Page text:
Choose your friends wisely
Being an eagle isn’t for the meek. You see, he knows that eagles only fly with other eagles. It’s encoded into his DNA. He knows he’s privileged and destined to fly to great heights!
He knows he has great vision. Also encoded into his DNA is his ability to focus on the hard things. A rodent 5km away stands no chance when an eagle sees something he wants.
Eagles can maintain focus over great distances for long times in order to achieve their goals.
Eagles don’t circle, hang out in crowds or eat dead stuff like vultures. Instead, they sight, focus and swoop in on prime, living targets.
He knows that dead, outdated and old stuff doesn’t serve his needs or his purpose.
The courage to surrender
He knows that when other birds fear the storm, as an eagle he’s in his element. Eagles use the energy of storms to rise and fly higher.
In storms, eagles use the power of the storm to surf on the wind currents instead of fighting and flapping against them.
Every time there’s a storm the eagle will relish the opportunity to fly higher than ever.
Create opportunities for others to shine bright
Eagles choose their partners wisely. Actions speak louder than words.
When a female eagle sees a male with whom she wishes to mate she wants to know he’s got what it takes to support, protect and go the distance with her.
She gives him opportunities to prove his worth by dropping a stick from the sky for him to catch before it reaches the ground.
She’ll test and encourage him to work harder by dropping twigs repeatedly from greater heights.
Once she’s satisfied he’s mastered the art of picking up twigs she’ll mate with him.
His persistence is paid off because her loyalty is forever.
Eagles mate for life.
Persistence produces mastery
He also knows he’s got stamina. He remembers what it took to build his first nest. A task that was once daunting, which he can now do, almost, in his sleep.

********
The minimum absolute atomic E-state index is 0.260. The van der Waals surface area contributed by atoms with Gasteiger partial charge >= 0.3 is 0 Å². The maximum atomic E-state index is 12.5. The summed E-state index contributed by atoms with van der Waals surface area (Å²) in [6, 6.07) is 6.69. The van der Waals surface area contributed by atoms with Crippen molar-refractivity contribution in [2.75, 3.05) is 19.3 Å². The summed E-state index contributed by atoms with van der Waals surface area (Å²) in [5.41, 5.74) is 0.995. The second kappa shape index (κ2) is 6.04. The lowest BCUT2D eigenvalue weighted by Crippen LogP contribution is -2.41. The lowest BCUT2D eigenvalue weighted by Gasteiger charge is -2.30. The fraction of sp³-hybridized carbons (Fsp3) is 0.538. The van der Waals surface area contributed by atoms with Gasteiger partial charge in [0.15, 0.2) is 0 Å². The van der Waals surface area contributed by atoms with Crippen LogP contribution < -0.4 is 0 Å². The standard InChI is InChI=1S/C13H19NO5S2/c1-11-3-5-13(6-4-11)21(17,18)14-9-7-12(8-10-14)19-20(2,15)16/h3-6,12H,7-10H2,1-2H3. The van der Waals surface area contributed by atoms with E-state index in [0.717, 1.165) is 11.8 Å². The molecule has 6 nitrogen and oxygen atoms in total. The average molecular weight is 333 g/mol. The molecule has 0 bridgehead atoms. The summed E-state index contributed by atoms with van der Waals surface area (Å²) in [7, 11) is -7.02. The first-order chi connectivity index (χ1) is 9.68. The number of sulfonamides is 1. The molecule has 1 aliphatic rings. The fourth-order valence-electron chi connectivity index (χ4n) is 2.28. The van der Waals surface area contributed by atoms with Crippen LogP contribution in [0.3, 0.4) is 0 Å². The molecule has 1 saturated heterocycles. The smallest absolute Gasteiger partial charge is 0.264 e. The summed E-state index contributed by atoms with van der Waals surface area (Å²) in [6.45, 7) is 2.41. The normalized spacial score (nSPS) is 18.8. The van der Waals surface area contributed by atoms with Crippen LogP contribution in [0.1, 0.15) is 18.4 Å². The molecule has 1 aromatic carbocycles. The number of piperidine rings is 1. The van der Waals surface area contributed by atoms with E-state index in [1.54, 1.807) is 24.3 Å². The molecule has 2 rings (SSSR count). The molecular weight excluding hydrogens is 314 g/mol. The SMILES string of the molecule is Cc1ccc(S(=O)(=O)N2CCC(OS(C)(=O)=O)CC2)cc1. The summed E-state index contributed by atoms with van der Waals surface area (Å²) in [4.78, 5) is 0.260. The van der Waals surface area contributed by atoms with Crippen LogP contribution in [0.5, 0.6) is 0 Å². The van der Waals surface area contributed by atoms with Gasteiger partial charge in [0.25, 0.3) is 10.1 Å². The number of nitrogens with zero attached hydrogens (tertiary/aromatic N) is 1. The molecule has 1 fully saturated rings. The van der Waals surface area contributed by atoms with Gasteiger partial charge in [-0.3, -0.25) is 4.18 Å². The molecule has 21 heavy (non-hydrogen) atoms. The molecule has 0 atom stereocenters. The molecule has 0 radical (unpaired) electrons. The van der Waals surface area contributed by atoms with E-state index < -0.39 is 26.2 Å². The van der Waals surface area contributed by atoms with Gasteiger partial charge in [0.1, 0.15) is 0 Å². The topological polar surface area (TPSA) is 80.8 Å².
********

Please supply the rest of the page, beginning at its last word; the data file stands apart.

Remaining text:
Eagles choose the highest places possible to build their nests. They want the best views and away from other predators. The first step in nest building is to fly back down to the ground to find the prickliest of thorns.
Many trips were necessary to find enough thorns.
Then were the twigs. Lots of twigs!
And then the grass. So much grass!
He remembers making his nest in layers: thorns on the outside, twigs on the inside and soft grass covering the twigs.
The thorns were for protection from external predators while the grass was like a soft carpet.
He remembers the team work he and his mate enjoyed together. She laid and protected their chicks while he hunted and fed their family.
Focus and hope
As the eagle lays in his nest waiting for his beak, talons and feathers to rejuvenate, he knows the pain will be worth it to soar once again, with other eagles.
Interesting Eagle Facts
Haast Eagle – the world’s largest eagle
New Zealand was once home to the giant eagle – the world’s largest-ever eagle.
Known as the Haast Eagle (Harpogornis moorei) the females weighed as much as 13-15 kg and are reputed to have preyed on moas.
The Haast Eagle’s wing span was almost 3 metres with talons measuring about 7.5 cm in length.
There are images of the Haast eagle in rock paintings drawn in the 13th and 14th centuries.
Haast’s eagle has been known to science since 1871, but until recently virtually nothing was known of how it may have lived, or how it was related to other kinds of eagles.
There are stories of a legendary bird carrying off men, women and children.
The Haast eagle is thought to have become extinct by 1400 AD, although there are a few 19th century accounts of sightings of very large birds of prey in mountainous areas.
It’s believed the Haast eagle succumbed to environmental damage resulting from Polynesian colonisation, together with the extinction of its main source of food, the moa.
- Bald eagle scientific name: Haliaeetus leucocephalus
- Average weight: males = 2.7 – 4.0 kg, females = 4.5 – 6.8 kg
- Average wingspan: >2.0 m
- Lifespan: 25 – 40 years
- Young eagles are called eaglets
- The bald eagle is the only eagle exclusive to North America. It is at the top of the food chain and has no natural enemies.
- The bald eagle is Canada’s largest bird of prey.
- Eagles generally only fly with other eagles
- Mate for life
- Have very large nests (about 2 m wide)
- Are powerful birds of prey: they prey on deer, mountain cats, wolves, snakes
- Have been known to attack humans
- Make their nests in very high places
- The largest bald eagle nest on record was 9.5 feet (3 m) wide and 20 feet (6 m) high. It weighed more than 2 tons!
- Bald eagles’ wings need to maintain balance and symmetry. When it loses a feather on one wing it will also lose a feather on the other.
- Bald eagles mate mid-air – at many thousands of feet above the earth.
Get a copy of the Eagle Motivational Story & slides
If you’d like a printed copy of this story and the slides, please email me and I’ll send them to you 🙂